• What AI specific security controls do we have in place?

  • How do we protect our data and models from unauthorized access or use?

6) Bias and Fairness

AI systems raise rightful concerns over bias and fairness. However, there is no consensus on what constitutes bias and fairness. Organizations may want to adopt specific definitions and interpretations of bias and fairness when assessing AI systems. This is particularly true when relying on historical datasets, as AI models can easily perpetuate stereotypes, discriminate unfairly against certain groups, or misrepresent things.

Guiding Questions

  • What definitions or bias and fairness do we use?

  • How are AI systems evaluated for potential biases?

7) Environmental Concerns

AI model training and use can come with environmental concerns that may intersect, or conflict with, with an organization’s existing sustainability commitments. Even an organization that does not directly train AI systems may have an environmental impact from heavy usage of its existing systems. Environmentally focused organizations may want to consider additional environmental impacts from lower in the AI supply chain, such as rare mineral harvesting, or resource exhaustion. Several Environmental, Social, and Governance (ESG) metric reporting frameworks are looking to scope AI issues into their metrics and may help organizations in assessing their own AI environmental impacts.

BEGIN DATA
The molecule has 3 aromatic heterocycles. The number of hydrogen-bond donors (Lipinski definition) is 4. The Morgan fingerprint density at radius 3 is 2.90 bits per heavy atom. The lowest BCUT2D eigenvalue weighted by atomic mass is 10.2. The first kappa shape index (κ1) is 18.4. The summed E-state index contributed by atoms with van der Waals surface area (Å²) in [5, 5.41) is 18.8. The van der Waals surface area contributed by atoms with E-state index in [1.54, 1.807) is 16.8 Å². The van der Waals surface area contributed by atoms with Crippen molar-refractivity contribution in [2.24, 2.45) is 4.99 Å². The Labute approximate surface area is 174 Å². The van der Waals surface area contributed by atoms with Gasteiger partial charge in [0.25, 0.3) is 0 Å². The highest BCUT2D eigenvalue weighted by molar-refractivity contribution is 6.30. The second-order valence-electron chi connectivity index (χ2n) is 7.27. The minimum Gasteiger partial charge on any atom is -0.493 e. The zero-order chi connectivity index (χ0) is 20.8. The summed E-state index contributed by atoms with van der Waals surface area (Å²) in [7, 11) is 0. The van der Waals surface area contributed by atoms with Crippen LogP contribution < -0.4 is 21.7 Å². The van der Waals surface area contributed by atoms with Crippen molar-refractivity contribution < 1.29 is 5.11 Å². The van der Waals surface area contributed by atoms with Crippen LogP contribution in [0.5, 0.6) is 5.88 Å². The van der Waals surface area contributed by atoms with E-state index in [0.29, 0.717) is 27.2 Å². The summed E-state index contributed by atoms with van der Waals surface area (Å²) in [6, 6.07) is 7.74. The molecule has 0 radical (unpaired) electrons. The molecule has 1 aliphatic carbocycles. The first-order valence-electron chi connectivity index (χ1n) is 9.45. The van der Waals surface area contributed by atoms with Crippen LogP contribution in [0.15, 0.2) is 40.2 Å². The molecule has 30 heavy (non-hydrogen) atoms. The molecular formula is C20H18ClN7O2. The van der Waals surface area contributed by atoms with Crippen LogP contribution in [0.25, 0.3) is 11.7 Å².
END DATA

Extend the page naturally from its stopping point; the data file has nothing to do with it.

Guiding Questions

  • How will AI impact our sustainability goals?

8) Legal & Compliance

While there are several regulations recently proposed or enacted targeting AI specifically, many pre-existing laws still apply to AI driven systems. There are several unresolved legal issues around use of copyrighted data for model training, liability for automated decisions making, and intellectual property protections for AI. Organizations may want to specify the legal standards that they will adhere to, or address how they are generally tackling compliance with these laws.

Guiding Questions

  • How does your organization handle use of copyrighted data in AI models?

  • What are the terms and conditions for your AI services?

9) AI Disclosure

AI can be used in a wide variety of ways ranging from simply providing analytical scores about data, to powering an interactive chatbot/agent that directly interacts with humans. A lot of current algorithms or other software automation can be powered with AI behind the scenes to provide additional capabilities. Organizations may want to consider what principles they want to publish around disclosing AI use to end users. Notably, some laws (e.g., the EU AI Act) requires AI chatbots or agents to be labeled as such to avoid confusions by users for actual humans.

Guiding Questions

  • Will you always disclose when an AI system is being used?

  • How will you disclose this information?

  • How can users opt-out, or appeal the results of any automated decision making process?

10) AI Supply Chain Management